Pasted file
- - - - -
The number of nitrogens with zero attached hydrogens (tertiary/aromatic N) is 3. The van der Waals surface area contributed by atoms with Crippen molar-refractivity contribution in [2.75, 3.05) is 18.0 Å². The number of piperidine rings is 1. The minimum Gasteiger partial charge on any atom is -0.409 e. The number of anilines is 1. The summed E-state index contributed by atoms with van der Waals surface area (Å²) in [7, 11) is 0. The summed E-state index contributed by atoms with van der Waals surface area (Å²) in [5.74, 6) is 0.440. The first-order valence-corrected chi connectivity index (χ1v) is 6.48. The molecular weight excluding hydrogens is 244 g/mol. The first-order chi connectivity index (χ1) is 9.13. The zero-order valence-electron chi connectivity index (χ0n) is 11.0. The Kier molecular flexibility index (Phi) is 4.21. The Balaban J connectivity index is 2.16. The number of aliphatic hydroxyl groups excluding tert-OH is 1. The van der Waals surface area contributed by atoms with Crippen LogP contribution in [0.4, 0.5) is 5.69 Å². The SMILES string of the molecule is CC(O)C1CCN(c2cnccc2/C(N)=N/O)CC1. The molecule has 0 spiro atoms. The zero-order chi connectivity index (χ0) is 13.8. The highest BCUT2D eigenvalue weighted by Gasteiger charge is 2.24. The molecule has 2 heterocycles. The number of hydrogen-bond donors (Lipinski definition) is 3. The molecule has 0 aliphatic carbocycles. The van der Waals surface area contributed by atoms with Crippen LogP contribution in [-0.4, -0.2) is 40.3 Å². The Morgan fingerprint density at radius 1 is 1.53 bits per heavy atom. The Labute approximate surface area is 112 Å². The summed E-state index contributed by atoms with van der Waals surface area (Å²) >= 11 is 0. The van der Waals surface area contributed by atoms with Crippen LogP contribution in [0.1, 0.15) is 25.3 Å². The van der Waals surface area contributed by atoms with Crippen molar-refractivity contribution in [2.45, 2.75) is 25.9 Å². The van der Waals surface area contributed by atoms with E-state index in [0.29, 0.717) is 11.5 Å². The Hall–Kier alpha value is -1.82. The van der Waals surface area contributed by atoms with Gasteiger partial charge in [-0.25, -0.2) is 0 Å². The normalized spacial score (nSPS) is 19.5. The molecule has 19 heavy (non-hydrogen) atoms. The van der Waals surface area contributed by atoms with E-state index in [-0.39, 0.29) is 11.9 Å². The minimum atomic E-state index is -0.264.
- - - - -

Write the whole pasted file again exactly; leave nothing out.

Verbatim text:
The number of nitrogens with zero attached hydrogens (tertiary/aromatic N) is 3. The van der Waals surface area contributed by atoms with Crippen molar-refractivity contribution in [2.75, 3.05) is 18.0 Å². The number of piperidine rings is 1. The minimum Gasteiger partial charge on any atom is -0.409 e. The number of anilines is 1. The summed E-state index contributed by atoms with van der Waals surface area (Å²) in [7, 11) is 0. The summed E-state index contributed by atoms with van der Waals surface area (Å²) in [5.74, 6) is 0.440. The first-order valence-corrected chi connectivity index (χ1v) is 6.48. The molecular weight excluding hydrogens is 244 g/mol. The first-order chi connectivity index (χ1) is 9.13. The zero-order valence-electron chi connectivity index (χ0n) is 11.0. The Kier molecular flexibility index (Phi) is 4.21. The Balaban J connectivity index is 2.16. The number of aliphatic hydroxyl groups excluding tert-OH is 1. The van der Waals surface area contributed by atoms with Crippen LogP contribution in [0.4, 0.5) is 5.69 Å². The SMILES string of the molecule is CC(O)C1CCN(c2cnccc2/C(N)=N/O)CC1. The molecule has 0 spiro atoms. The zero-order chi connectivity index (χ0) is 13.8. The highest BCUT2D eigenvalue weighted by Gasteiger charge is 2.24. The molecule has 2 heterocycles. The number of hydrogen-bond donors (Lipinski definition) is 3. The molecule has 0 aliphatic carbocycles. The van der Waals surface area contributed by atoms with Crippen LogP contribution in [-0.4, -0.2) is 40.3 Å². The Morgan fingerprint density at radius 1 is 1.53 bits per heavy atom. The Labute approximate surface area is 112 Å². The summed E-state index contributed by atoms with van der Waals surface area (Å²) >= 11 is 0. The van der Waals surface area contributed by atoms with Crippen LogP contribution in [0.1, 0.15) is 25.3 Å². The van der Waals surface area contributed by atoms with Crippen molar-refractivity contribution in [2.45, 2.75) is 25.9 Å². The van der Waals surface area contributed by atoms with E-state index in [0.29, 0.717) is 11.5 Å². The Hall–Kier alpha value is -1.82. The van der Waals surface area contributed by atoms with Gasteiger partial charge in [-0.25, -0.2) is 0 Å². The normalized spacial score (nSPS) is 19.5. The molecule has 19 heavy (non-hydrogen) atoms. The van der Waals surface area contributed by atoms with E-state index in [-0.39, 0.29) is 11.9 Å². The minimum atomic E-state index is -0.264.